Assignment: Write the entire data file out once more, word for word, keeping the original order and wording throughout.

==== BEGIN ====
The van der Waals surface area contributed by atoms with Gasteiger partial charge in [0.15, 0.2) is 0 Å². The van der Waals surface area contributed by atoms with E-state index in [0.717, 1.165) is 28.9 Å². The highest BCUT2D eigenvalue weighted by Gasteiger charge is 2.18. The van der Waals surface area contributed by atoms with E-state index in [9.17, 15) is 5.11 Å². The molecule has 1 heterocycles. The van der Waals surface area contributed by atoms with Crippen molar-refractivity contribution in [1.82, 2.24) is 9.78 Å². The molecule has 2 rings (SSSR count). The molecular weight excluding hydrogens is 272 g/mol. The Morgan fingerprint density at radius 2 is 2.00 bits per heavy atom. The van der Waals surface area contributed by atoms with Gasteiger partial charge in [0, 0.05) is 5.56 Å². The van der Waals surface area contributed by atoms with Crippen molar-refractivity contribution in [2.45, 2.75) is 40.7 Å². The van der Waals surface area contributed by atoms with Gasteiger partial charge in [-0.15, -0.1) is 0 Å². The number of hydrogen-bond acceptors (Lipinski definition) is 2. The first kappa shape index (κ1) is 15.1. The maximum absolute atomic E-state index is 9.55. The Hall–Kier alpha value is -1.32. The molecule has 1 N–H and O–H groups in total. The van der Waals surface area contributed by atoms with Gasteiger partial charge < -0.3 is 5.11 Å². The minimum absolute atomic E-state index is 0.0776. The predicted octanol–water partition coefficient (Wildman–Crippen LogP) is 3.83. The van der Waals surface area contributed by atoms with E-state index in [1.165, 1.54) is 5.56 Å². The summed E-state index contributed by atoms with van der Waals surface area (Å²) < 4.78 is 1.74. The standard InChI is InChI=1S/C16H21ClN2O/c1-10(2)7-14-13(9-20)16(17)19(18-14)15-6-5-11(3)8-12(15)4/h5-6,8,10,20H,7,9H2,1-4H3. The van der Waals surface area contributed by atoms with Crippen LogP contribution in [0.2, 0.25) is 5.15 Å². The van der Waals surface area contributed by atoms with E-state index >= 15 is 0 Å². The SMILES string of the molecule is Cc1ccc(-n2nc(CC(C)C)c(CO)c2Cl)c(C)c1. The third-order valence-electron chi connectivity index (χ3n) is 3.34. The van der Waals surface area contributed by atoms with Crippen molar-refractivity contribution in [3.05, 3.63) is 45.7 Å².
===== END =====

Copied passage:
The van der Waals surface area contributed by atoms with Gasteiger partial charge in [0.15, 0.2) is 0 Å². The van der Waals surface area contributed by atoms with E-state index in [0.717, 1.165) is 28.9 Å². The highest BCUT2D eigenvalue weighted by Gasteiger charge is 2.18. The van der Waals surface area contributed by atoms with E-state index in [9.17, 15) is 5.11 Å². The molecule has 1 heterocycles. The van der Waals surface area contributed by atoms with Crippen molar-refractivity contribution in [1.82, 2.24) is 9.78 Å². The molecule has 2 rings (SSSR count). The molecular weight excluding hydrogens is 272 g/mol. The Morgan fingerprint density at radius 2 is 2.00 bits per heavy atom. The van der Waals surface area contributed by atoms with Gasteiger partial charge in [0, 0.05) is 5.56 Å². The van der Waals surface area contributed by atoms with Crippen molar-refractivity contribution in [2.45, 2.75) is 40.7 Å². The van der Waals surface area contributed by atoms with Gasteiger partial charge in [-0.15, -0.1) is 0 Å². The number of hydrogen-bond acceptors (Lipinski definition) is 2. The first kappa shape index (κ1) is 15.1. The maximum absolute atomic E-state index is 9.55. The Hall–Kier alpha value is -1.32. The molecule has 1 N–H and O–H groups in total. The van der Waals surface area contributed by atoms with Gasteiger partial charge < -0.3 is 5.11 Å². The minimum absolute atomic E-state index is 0.0776. The predicted octanol–water partition coefficient (Wildman–Crippen LogP) is 3.83. The van der Waals surface area contributed by atoms with E-state index in [1.165, 1.54) is 5.56 Å². The summed E-state index contributed by atoms with van der Waals surface area (Å²) < 4.78 is 1.74. The standard InChI is InChI=1S/C16H21ClN2O/c1-10(2)7-14-13(9-20)16(17)19(18-14)15-6-5-11(3)8-12(15)4/h5-6,8,10,20H,7,9H2,1-4H3. The van der Waals surface area contributed by atoms with Crippen LogP contribution in [0.2, 0.25) is 5.15 Å². The van der Waals surface area contributed by atoms with E-state index >= 15 is 0 Å². The SMILES string of the molecule is Cc1ccc(-n2nc(CC(C)C)c(CO)c2Cl)c(C)c1. The third-order valence-electron chi connectivity index (χ3n) is 3.34. The van der Waals surface area contributed by atoms with Crippen molar-refractivity contribution in [3.05, 3.63) is 45.7 Å².